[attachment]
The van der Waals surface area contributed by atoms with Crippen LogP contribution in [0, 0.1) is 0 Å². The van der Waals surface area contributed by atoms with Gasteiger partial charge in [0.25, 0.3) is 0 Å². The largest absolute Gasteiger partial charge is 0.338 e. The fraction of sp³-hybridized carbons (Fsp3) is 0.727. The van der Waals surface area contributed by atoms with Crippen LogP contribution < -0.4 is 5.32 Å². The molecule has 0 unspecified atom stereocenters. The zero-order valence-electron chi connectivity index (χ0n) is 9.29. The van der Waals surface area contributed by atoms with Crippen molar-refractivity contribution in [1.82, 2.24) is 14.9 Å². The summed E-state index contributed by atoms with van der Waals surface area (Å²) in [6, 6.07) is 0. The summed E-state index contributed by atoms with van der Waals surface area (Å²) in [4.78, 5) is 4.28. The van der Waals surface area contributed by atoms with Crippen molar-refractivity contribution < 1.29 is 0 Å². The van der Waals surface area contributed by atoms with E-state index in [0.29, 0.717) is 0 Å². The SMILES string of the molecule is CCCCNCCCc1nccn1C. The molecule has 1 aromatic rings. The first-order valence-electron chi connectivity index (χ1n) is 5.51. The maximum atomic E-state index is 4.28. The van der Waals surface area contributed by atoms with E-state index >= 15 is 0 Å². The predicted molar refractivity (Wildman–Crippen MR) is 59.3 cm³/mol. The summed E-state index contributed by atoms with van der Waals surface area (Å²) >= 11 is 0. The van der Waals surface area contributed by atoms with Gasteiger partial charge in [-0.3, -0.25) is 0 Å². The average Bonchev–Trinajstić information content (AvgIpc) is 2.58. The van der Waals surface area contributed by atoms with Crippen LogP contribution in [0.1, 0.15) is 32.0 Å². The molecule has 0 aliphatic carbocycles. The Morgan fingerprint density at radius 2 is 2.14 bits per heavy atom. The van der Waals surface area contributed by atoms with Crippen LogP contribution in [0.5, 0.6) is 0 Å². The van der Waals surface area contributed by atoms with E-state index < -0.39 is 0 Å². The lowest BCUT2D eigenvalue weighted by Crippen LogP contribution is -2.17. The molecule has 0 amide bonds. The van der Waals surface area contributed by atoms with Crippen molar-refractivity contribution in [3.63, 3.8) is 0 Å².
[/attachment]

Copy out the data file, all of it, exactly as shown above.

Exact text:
The van der Waals surface area contributed by atoms with Crippen LogP contribution in [0, 0.1) is 0 Å². The van der Waals surface area contributed by atoms with Gasteiger partial charge in [0.25, 0.3) is 0 Å². The largest absolute Gasteiger partial charge is 0.338 e. The fraction of sp³-hybridized carbons (Fsp3) is 0.727. The van der Waals surface area contributed by atoms with Crippen LogP contribution < -0.4 is 5.32 Å². The molecule has 0 unspecified atom stereocenters. The zero-order valence-electron chi connectivity index (χ0n) is 9.29. The van der Waals surface area contributed by atoms with Crippen molar-refractivity contribution in [1.82, 2.24) is 14.9 Å². The summed E-state index contributed by atoms with van der Waals surface area (Å²) in [6, 6.07) is 0. The summed E-state index contributed by atoms with van der Waals surface area (Å²) in [4.78, 5) is 4.28. The van der Waals surface area contributed by atoms with Crippen molar-refractivity contribution < 1.29 is 0 Å². The van der Waals surface area contributed by atoms with E-state index in [0.29, 0.717) is 0 Å². The SMILES string of the molecule is CCCCNCCCc1nccn1C. The molecule has 1 aromatic rings. The first-order valence-electron chi connectivity index (χ1n) is 5.51. The maximum atomic E-state index is 4.28. The van der Waals surface area contributed by atoms with E-state index >= 15 is 0 Å². The predicted molar refractivity (Wildman–Crippen MR) is 59.3 cm³/mol. The summed E-state index contributed by atoms with van der Waals surface area (Å²) >= 11 is 0. The van der Waals surface area contributed by atoms with Gasteiger partial charge in [-0.3, -0.25) is 0 Å². The average Bonchev–Trinajstić information content (AvgIpc) is 2.58. The van der Waals surface area contributed by atoms with Crippen LogP contribution in [0.1, 0.15) is 32.0 Å². The molecule has 0 aliphatic carbocycles. The Morgan fingerprint density at radius 2 is 2.14 bits per heavy atom. The van der Waals surface area contributed by atoms with Crippen LogP contribution in [0.5, 0.6) is 0 Å². The van der Waals surface area contributed by atoms with E-state index < -0.39 is 0 Å². The lowest BCUT2D eigenvalue weighted by Crippen LogP contribution is -2.17. The molecule has 0 amide bonds. The van der Waals surface area contributed by atoms with Crippen molar-refractivity contribution in [3.63, 3.8) is 0 Å².